|Table 5: Chromatographic separation of methanolic extract of Navaka Guggulu on silica gel GF254|
Click here to view
|Figure 2: High-performance thin layer chromatography profile of Navaka Guggulu. (a) Chromatographic separation of sample. (b) Chromatographic separation at short UV 254 nm. (c) Chromatographic separation at long ultraviolet 366nm|
Click here to view
| Conclusion|| |
NG exhibits a set of diagnostic characters of its ingredients exhibit specific characters such as bottleneck-shaped stone cell of Pippali, trichome of Bibhitaki, and mesocarp cell of Vidanga showed the purity and genuinity of the finished product. Physicochemical profiling also within limit range and it can be considered as a standard for future research studies.
Financial support and sponsorship
IPGT and RA, Gujarat Ayurved University.
Conflicts of interest
There are no conflicts of interest.
| References|| |
Acharya YT, editor. Sushruta Samhita of Sushruta, Sutra Sthana 15/32. Nibandhasmgraha Commentary by Dalhanacharya. Varanasi: Chokhambha Surbharti Prakashan; 2003. p. 73.
Dwivedi R, editor. Chakrapanidutta, Chakradatta, Sthaulya Chi. 36/18, Vaidhya Prabha Hindi Commentary by Indradeva Tripathi. Varanasi: Chaukhambha Sanskrita Bhavana; Reprint 2011. p. 222.
Mishra B, Vaisya R, editors. Bhavaprakasha of Shri Bhavamishra, Uttara Khanda, Sthaulyadhikara 39/30. Vidhyodini Hindi Commentary. 9th
ed., Vol. 1. Varanasi: Chaukhambha Sanskita Bhavana; 2002.
Saxena N, editor and translator. Vangasena Samhita of Vangasena, Medoroga Chikitsa/29. English translation by Dr. Saxena N. 1st
ed., Vol. 1. Varanasi: Chaukhambha Sanskrita Series Office; 2004. p. 589.
Tewari P, editor. Vrundamadhava of Shri Vrunda. Medovrudhdhi Chikitsa-36/9. 1st
ed. Varanasi: Chaukhambha Vishvabharati; 2007. p. 380.
Bhatt AD, Dalal DG, Shah SJ, Joshi BA, Gajjar MN, Vaidya RA, et al.
Conceptual and methodologic challenges of assessing the short-term efficacy of Guggulu in obesity: Data emergent from a naturalistic clinical trial. J Postgrad Med 1995;41:5-7.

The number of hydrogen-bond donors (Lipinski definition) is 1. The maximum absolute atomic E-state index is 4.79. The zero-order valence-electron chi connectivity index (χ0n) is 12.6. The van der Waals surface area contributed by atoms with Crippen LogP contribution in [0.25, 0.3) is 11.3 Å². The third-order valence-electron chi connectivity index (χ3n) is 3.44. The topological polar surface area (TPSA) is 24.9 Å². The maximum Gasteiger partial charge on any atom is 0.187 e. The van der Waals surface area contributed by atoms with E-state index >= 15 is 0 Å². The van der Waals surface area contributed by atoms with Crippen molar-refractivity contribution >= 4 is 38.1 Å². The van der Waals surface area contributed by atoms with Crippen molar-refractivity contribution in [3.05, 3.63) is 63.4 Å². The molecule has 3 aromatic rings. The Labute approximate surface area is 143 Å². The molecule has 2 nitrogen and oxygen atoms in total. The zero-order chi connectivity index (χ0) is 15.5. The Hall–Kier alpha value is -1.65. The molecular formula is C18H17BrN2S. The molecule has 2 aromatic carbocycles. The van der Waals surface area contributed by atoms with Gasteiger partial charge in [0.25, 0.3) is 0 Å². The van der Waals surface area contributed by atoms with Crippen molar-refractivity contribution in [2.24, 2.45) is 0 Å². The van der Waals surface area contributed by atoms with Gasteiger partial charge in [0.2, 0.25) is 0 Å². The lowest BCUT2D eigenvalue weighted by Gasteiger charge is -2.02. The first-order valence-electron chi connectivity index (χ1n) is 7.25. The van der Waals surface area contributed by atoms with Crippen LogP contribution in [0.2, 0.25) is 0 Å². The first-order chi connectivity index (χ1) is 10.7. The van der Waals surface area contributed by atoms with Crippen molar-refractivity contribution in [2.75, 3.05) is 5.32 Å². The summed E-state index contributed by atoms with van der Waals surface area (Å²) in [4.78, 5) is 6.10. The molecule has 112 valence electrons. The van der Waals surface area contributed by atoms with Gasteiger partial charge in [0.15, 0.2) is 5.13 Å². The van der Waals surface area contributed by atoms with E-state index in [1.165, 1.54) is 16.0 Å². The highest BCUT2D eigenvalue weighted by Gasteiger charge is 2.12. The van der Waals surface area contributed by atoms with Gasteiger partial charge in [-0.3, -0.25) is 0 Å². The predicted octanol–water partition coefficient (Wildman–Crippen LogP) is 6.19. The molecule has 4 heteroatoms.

Stability Testing on Active Ingredients and Finished Products. Quality and Biotechnology. Medicinal Products for Human Use. In: EMEA Guidelines. Ch. 3AQ16A, Vol. 3A, 3. Guidelines, EUDRALEX, Pharmaceutics; 1988. p. 145. Available from: http://www.gmpcompliance.info/euguide.htm
. [Last accessed on 2015 Jun 02].
World Health Organization. Quality Control Methods for Herbal Materials. Geneva, Switzerland: World Health Organization Publication 1998. p. 11.
Gopala Simha KR, Laxminarayana V. Standardization of Navaka Guggulu
– An Ayurvedic polyherbal formulation. Indian J Tradit Knowl 2008;7:542-7.
. In: Ayurvedic Formulary of India, Part-2. 2nd
ed., Vol. II. New Delhi: Department of ISM and H, Ministry of Health and Family Welfare, Government of India; 2003. p. 58.
Khandelwal KR, editor. Examination of powdered drugs. In: Practical Pharmacognosy Techniques and Experiments. 19th
ed. Pune: Nirali Prakashan; 2008. p. 162-6.
The Ayurvedic Pharmacopoeia of India, Part 2. 1st
ed., Vol. 1. New Delhi: Ministry of Health and Family Welfare, Department of AYUSH Government of India; 2001.
World Health Organisation. Quality Control Methods for Medicinal Plant Materials. Geneva: World Health Organisation; 1998.
CCRAS. Parameters for qualitative assessment of Ayurveda and Siddha drugs, Part A. New Delhi: CCRAS; 2005. p. 31.
Stahl E. Thin Layer Chromatography a Laboratory Hand Book. Berlin: Springer-Verlag; 1969. p. 125-41.
Gupta AK, Tandon N, Sharma M. Quality Standards of Indian Medicational Plants. Vol. 3. New Delhi: ICMR; 2005. p. 179.
Pharmacopoeial Standards for Ayurvedic Formulations. New Delhi: Ministry of Health and Family Welfare, Central Council of Research in Ayurveda and Siddha; 1987. p. 188.
Soni V, Swarnkar PL. Conservation strategies for Commiphora wightii
. An important medicinal plant species. In: Medicinal Plant Conversation. Vol. 12. Newsletter of the Medicinal Plant Specialist Group of the IUCN Species Survival Commission, IUCN; November, 2006. p. 40.
Hasselstrom T, Hewitt EJ, Konigsbacher KS, Ritter JJ. Pepper analysis, composition of volatile oil of black pepper, Piper nigrum
. J Agric Food Chem 1957;5:53-5.
Kizhakkayil J, Sasikumar B. Characterization of ginger (Zingiber officinale
Rosc.) germplasm based on volatile and non-volatile components. Afr J Biotechnol 2012;11:777-86.
Khan IM, Ahmed A, Akram M, Mohiuddin E, Khan U, Sultan A, et al.
Monograph of Embelia ribes
. Afr J Plant Sci 2010;4:503-5.
Gupta AK. Tablets. In: Introduction to Pharmaceutics. Part-I. 3rd
ed., Ch. 14. Delhi: CBS Publication & Distributions; Reprint 2008. p. 272.
Chaube A, Dixit SK, Sharma PV. On improving the disintegration of ayurvedic pills containing Guggulu
. Anc Sci Life 1995;14:161-7.
[Figure 1], [Figure 2]
[Table 1], [Table 2], [Table 3], [Table 4], [Table 5]